Why The Anasazi Abandoned Their Cities
The Anasazi became masters of pottery, astronomy, and architecture during their time. As master agriculturalists, they developed intricate irrigation systems which fed huge fields of maize, beans, and squash. They built complex structures of stone and earth that rise high above the ground and perched in cliff faces. Other structures were sprawled on the desert floor and arranged meticulously in accordance with the heavens. This led to the emergence of a distinct culture that is bound by religion and tradition, all of which contributed to the population boom.
The Mysterious Collapse
Near the end of the 12th century, the Anasazi’s advanced society suddenly started to collapse. In a single sweeping and inexplicable exodus, the people, at their golden age of existence, fled their ancestral homelands. A majority of the group even decided to leave their possessions behind. These include their pottery and tools. Some sites also showed signs of burning including burned homes and ceremonial structures. This abrupt migration has, for several decades, baffled researchers who felt challenged in searching for answers.
The Drought Theory
A number of theories have been made to explain the Anasazi’s sudden abandonment of their cities. One of the earliest and arguably the most popular theories is the drought theory. By examining the tree rings, scientists discovered that in the late 13th century, a long dry spell began to afflict the southwest. Otherwise known as the “Great Drought,” this dry spell had, for decades, become the most widely-accepted answer to the mystery of the Anasazi’s abandonment of their homelands. It only showed that the civilization had no choice but to move on to greener pastures in order to survive.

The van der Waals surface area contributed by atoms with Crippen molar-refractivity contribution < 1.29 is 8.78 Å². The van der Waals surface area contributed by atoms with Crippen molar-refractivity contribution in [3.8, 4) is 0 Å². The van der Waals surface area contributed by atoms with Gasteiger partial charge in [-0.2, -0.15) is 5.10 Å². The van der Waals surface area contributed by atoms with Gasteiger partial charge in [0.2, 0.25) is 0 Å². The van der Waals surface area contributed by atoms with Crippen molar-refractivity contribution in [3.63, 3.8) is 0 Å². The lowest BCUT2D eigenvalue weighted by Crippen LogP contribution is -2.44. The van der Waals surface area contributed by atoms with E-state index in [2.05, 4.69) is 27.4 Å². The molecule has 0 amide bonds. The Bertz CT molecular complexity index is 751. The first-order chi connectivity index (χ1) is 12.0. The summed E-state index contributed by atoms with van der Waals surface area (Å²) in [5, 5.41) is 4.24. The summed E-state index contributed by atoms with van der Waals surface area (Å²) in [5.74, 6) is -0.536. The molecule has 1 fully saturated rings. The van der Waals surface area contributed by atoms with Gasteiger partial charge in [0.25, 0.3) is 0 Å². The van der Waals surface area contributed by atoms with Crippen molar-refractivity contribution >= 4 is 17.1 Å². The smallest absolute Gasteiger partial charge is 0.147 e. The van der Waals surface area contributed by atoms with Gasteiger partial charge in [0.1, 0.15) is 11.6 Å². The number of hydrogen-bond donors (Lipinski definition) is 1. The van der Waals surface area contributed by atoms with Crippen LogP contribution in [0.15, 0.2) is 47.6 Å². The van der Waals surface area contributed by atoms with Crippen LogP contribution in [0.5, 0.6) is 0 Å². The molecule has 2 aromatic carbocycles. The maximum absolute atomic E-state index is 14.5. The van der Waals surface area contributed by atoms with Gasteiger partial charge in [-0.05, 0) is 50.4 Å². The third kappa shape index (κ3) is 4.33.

Nomadic Raiders Theory
Early explorers have speculated that the Anasazi were driven out of their homeland by nomadic raiders. However, this theory was contradicted by William Lipe, an archaeologist of Washington State University. According to Lipe, the area showed no evidence of nomadic tribes in the 13th century. He noted how the area was one of the world’s most thoroughly investigated regions. If it was true that nomads had come to drive out several thousands of people, they must have left behind a huge number of archaeological evidence.
The Legend of The Castle Rock
A legend says that around a thousand years ago, there were savage strangers from the north who visited the pueblo. Although the villagers treated them with kindness, these newcomers started to forage upon them and eventually massacred the people and devastated the farms. Out of desperation, the Anasazi built their houses high on the cliffs where they could hide away from the raiders and store their food. However, their plan wasn’t successful. A month-long battle occurred wherein the survivors had to run south with no plans of returning.
The Supernova Theory
On July 4, 1054, a supernova was recorded to have exploded across the sky. The explosion remained visible for check here 23 days and for 24 hours a day. A couple of years later, Halley’s comet was observed to have soared past the earth. These phenomena are believed to be depicted in Chaco Canyon. Perhaps the Anasazi have perceived the two incidents as omens or signs that told them they should leave before it was too late.